Genomic diversity, lifestyles and evolutionary origins of DPANN archaea

Nina Dombrowski, Jun-Hoe Lee, Tom Williams, Pierre Offre, Anja Spang*

*Corresponding author for this work

Research output: Contribution to journalReview article (Academic Journal)peer-review

50 Citations (Scopus)
305 Downloads (Pure)


Archaea—a primary domain of life besides Bacteria—have for a long time been regarded as peculiar organisms that play marginal roles in biogeochemical cycles. However, this picture changed with the discovery of a large diversity of archaea in non-extreme environments enabled by the use of cultivation-independent methods. These approaches have allowed the reconstruction of genomes of uncultivated microorganisms and revealed that archaea are diverse and broadly distributed in the biosphere and seemingly include a large diversity of putative symbiotic organisms, most of which belong to the tentative archaeal superphylum referred to as DPANN. This archaeal group encompasses at least 10 different lineages and includes organisms with extremely small cell and genome sizes and limited metabolic capabilities. Therefore, many members of DPANN may be obligately dependent on symbiotic interactions with other organisms and may even include novel parasites. In this contribution, we review the current knowledge of the gene repertoires and lifestyles of members of this group and discuss their placement in the tree of life, which is the basis for our understanding of the deep microbial roots and the role of symbiosis in the evolution of life on Earth.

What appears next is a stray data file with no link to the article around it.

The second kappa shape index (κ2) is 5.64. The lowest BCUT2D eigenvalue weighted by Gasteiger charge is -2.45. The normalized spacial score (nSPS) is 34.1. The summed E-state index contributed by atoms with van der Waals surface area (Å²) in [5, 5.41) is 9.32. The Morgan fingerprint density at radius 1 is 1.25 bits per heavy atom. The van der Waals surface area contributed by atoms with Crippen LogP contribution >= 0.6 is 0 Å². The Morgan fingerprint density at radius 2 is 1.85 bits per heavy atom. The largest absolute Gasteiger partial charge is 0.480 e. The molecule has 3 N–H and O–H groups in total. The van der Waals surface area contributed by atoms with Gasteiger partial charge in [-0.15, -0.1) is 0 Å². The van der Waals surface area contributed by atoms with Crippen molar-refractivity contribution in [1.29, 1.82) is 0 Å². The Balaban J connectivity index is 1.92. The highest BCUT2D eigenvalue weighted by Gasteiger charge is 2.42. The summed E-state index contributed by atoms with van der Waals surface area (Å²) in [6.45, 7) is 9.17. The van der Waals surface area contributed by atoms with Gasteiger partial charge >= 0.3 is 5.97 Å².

Original languageEnglish
Article numberfnz008
Number of pages12
JournalFEMS Microbiology Letters
Issue number2
Early online date7 Jan 2019
Publication statusPublished - 9 Jan 2019


  • Archaea
  • Evolution
  • Genomics
  • Metabolism
  • Symbiosis


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